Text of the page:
After a rousing recital of “My Favourite Room” Blood had a chance for rebuttal. “…Come up here you prick and we’ll sort you right out” it was amazing stuff. Next off the ranks came “I Was Alone” the slow garage jaunt packed into all of two minutes. Following on, one of the tastiest tunes of the night, “Volatile” exploded soon after. With the pulsating drumming propelling the impressive guitar work it was essential viewing. Mick’s demonic snarl was in full force and suddenly it felt like being whisked away to the cloudy beaches of St Kilda and the Esplanade Hotel.

Amidst all the commotion caused by Volatile, the heckler returned to the front of the stage extending a beer to Mick Blood as a gesture of goodwill. He accepted with a wry grin on his face and a nod acknowledging the heckler’s concession of guilt. Everyone, even the interloper was in the palm of the band’s hand now and they were right where they wanted them.

One of the newer penned tunes “Dead Boys” preceded an excellent rendition of Blue Oyster Cult’s “Career of Evil”. Their version breathed new life into the song giving it a harder and rawer edge that created a seamless flow with the rest of their set. “Just One Solution” had patrons bouncing happily all around the bar and “Society of Soul” with its fierce intent emphasised that the Lime Spiders weren’t here to play nice.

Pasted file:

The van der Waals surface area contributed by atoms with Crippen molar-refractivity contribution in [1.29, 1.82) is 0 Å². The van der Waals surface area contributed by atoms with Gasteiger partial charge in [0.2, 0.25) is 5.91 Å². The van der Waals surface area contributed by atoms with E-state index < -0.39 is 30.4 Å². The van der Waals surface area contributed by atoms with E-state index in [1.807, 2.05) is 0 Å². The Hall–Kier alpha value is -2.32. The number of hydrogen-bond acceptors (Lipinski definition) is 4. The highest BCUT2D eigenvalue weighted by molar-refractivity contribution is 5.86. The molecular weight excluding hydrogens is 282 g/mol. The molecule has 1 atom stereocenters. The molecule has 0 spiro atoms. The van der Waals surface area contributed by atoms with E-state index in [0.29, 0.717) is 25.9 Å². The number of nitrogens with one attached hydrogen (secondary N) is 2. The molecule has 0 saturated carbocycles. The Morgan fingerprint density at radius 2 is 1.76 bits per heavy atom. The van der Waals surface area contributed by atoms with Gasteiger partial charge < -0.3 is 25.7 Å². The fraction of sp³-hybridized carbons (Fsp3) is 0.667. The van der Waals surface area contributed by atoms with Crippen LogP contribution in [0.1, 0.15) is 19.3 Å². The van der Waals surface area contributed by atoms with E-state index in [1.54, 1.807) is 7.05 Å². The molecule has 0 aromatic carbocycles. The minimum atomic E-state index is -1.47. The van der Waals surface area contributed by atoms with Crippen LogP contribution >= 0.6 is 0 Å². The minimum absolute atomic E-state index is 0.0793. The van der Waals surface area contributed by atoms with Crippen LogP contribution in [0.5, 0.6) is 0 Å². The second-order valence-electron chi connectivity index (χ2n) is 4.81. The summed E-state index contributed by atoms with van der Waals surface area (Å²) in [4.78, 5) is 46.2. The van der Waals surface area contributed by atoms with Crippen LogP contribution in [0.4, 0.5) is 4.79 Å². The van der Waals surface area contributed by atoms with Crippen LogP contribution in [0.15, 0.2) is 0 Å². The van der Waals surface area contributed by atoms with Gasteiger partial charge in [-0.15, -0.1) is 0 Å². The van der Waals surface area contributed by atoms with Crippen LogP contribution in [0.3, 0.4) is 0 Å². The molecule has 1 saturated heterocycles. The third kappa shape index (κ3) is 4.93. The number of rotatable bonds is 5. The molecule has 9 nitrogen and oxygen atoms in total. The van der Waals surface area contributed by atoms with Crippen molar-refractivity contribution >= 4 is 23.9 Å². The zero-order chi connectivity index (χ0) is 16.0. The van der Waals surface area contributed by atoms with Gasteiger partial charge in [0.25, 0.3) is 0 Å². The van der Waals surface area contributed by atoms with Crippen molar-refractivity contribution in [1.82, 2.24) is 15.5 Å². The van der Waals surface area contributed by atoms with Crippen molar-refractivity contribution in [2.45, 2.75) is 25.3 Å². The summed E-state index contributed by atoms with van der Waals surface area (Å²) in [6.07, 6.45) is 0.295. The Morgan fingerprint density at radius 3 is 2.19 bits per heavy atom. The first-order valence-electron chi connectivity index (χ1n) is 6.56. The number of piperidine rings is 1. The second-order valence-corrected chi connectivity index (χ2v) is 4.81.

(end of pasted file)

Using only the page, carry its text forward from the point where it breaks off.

The energy at this point inside the venue was electric and it seemed no better time to release the bomb that was “Slave Girl”. The first few notes descended on the crowd and they exploded. Punters at the front slammed into each other flailing wildly as the garage rocker ploughed into overdrive. It was a testament to the song that a reaction like this was displayed and showed that people still held it in high regard over 20 years after being recorded.

Through all the pandemonium it had become apparent that bass player Phil Hall had broken a string. Trying not to lose the freight train momentum they had developed, he was desperately endeavoring to repair it. Brad Miller came to the rescue supplying his bass for the ensuing number before things got out of hand. In hindsight was perhaps a good thing, as it subdued the crowd just enough to restore order which had dwindled in the flame of the previous number. “Save My Soul” further quelled the antics of the rowdy masses as the band seemed to take a collective breath.

Summoning another bout of fury “Beyond the Fringe” and “25th Hour” were unleashed. “Beyond The Fringe” is a little number hidden away on the b-side to “Slave Girl” but makes just as big an impact, if not greater, than the a-side. Richard Lawson’s careering drum roll gave into Mick Blood’s towering scream and the Lime Spiders were at their destructive best. “25th Hour” maintained that incredible tempo and before long the ear-splitting solo had died and the band wound down a truly memorable set.

Wound up as ever though, the crowd beckoned for more. They were rewarded shortly after having the band return for an encore. “Weirdo Libido” was played out to rapturous applause; however Phil Hall had problems with his bass again. A version of “Stone Free” followed and abruptly the band walked off leaving without performing the last mentioned tune on their set list “He’s Waiting”. A minor detail in the circumstances as few could argue at what they had just witnessed.

A brutally brilliant show by a band that seem more on top of their form than ever.